Equivalence of Definitions of Sigma-Ring

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Theorem

The following definitions of the concept of $\sigma$-ring are equivalent:

Definition 1

A $\sigma$-ring is a ring of sets which is closed under countable unions.


That is, a ring of sets $\Sigma$ is a $\sigma$-ring if and only if:

$\ds A_1, A_2, \ldots \in \Sigma \implies \bigcup_{n \mathop = 1}^\infty A_n \in \Sigma$

Definition 2

A $\sigma$-ring $\Sigma$ is a system of sets with the following properties:

\((\text {SR} 1)\)   $:$   Empty Set:    \(\ds \O \in \Sigma \)             
\((\text {SR} 2)\)   $:$   Closure under Set Difference:      \(\ds \forall A, B \in \Sigma:\) \(\ds A \setminus B \in \Sigma \)             
\((\text {SR} 3)\)   $:$   Closure under Countable Unions:      \(\ds \forall A_n \in \Sigma: n = 1, 2, \ldots:\) \(\ds \bigcup_{n \mathop = 1}^\infty A_n \in \Sigma \)             

Definition 3

A $\sigma$-ring $\Sigma$ is a system of sets with the following properties:

\((\text {SR} 1')\)   $:$   Empty Set:    \(\ds \O \in \Sigma \)             
\((\text {SR} 2')\)   $:$   Closure under Set Difference:      \(\ds \forall A, B \in \Sigma:\) \(\ds A \setminus B \in \Sigma \)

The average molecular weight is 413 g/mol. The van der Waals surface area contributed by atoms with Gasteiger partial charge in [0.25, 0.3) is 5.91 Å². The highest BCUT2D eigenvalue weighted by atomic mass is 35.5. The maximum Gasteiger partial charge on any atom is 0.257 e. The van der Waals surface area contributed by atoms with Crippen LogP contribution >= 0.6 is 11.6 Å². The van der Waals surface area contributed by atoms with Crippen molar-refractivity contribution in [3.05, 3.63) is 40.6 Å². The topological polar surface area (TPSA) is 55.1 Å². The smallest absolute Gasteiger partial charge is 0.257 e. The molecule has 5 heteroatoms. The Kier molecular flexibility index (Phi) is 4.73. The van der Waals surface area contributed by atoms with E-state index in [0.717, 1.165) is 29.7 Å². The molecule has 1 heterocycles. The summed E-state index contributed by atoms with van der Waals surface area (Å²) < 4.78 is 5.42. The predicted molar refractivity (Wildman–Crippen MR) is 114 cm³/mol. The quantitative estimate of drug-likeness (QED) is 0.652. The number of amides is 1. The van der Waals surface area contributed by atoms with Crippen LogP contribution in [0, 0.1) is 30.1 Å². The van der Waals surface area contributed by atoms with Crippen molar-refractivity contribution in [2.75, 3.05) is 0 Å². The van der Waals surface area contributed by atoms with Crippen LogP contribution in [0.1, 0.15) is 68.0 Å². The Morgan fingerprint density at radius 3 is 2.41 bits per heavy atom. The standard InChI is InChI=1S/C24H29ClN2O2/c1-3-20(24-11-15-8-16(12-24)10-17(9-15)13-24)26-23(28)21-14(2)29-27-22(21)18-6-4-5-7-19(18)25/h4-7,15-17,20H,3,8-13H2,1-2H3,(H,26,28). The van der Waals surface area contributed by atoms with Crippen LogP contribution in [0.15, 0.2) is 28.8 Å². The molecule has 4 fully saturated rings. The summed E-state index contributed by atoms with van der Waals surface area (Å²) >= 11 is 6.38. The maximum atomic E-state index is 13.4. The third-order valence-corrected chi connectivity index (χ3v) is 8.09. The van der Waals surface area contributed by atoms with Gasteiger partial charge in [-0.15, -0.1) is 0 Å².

\((\text {SR} 3')\)   $:$   Closure under Countable Disjoint Unions:      \(\ds \forall A_n \in \Sigma: n = 1, 2, \ldots:\) \(\ds \bigsqcup_{n \mathop = 1}^\infty A_n \in \Sigma \)             


Proof

Definition 1 implies Definition 2

Let $\text {SR}$ be a ring of sets which is closed under countable unions.

We have:

\((\text {RS} 1_2)\)   $:$   Empty Set:    \(\ds \O \in \text {SR} \)             
\((\text {RS} 2_2)\)   $:$   Closure under Set Difference:      \(\ds \forall A, B \in \text {SR}:\) \(\ds A \setminus B \in \text {SR} \)             

which are exactly $\text {SR} 1$ and $\text {SR} 2$.

Then as $\text {SR}$ is closed under countable unions:

$\ds A_1, A_2, \ldots \in \text {SR} \implies \bigcup_{n \mathop = 1}^\infty A_n \in \text {SR}$

and so $\text {SR} 3$ is fulfilled.

$\Box$


Definition 2 implies Definition 1

Let $\text {SR}$ be a system of sets such that:

\((\text {SR} 1)\)   $:$   \(\ds \O \in \text {SR} \)             
\((\text {SR} 2)\)   $:$     \(\ds \forall A, B \in \text {SR}:\) \(\ds A \setminus B \in \text {SR} \)             
\((\text {SR} 3)\)   $:$     \(\ds \forall A_n \in \text {SR}: n = 1, 2, \ldots:\) \(\ds \bigcup_{n \mathop = 1}^\infty A_n \in \text {SR} \)             


As noted above, $\text {SR} 1$ and $\text {SR} 2$ are exactly $\text {RS} 1_2$ and $\text {RS} 2_2$.

Let $A, B \in \text {SR}$.

Let $A_1 = A, A_2 = B$ and $A_n = \O$ for all $n = 3, 4, \ldots$

Then:

$\ds \forall A_n \in \text {SR}: n = 1, 2, \ldots: \bigcup_{n \mathop = 1}^\infty A_n = A \cup B \in \text {SR}$

Thus criterion $(\text {RS} 3_2)$ is fulfilled.

So $\text {SR}$ is a ring of sets which is closed under countable unions.

$\blacksquare$



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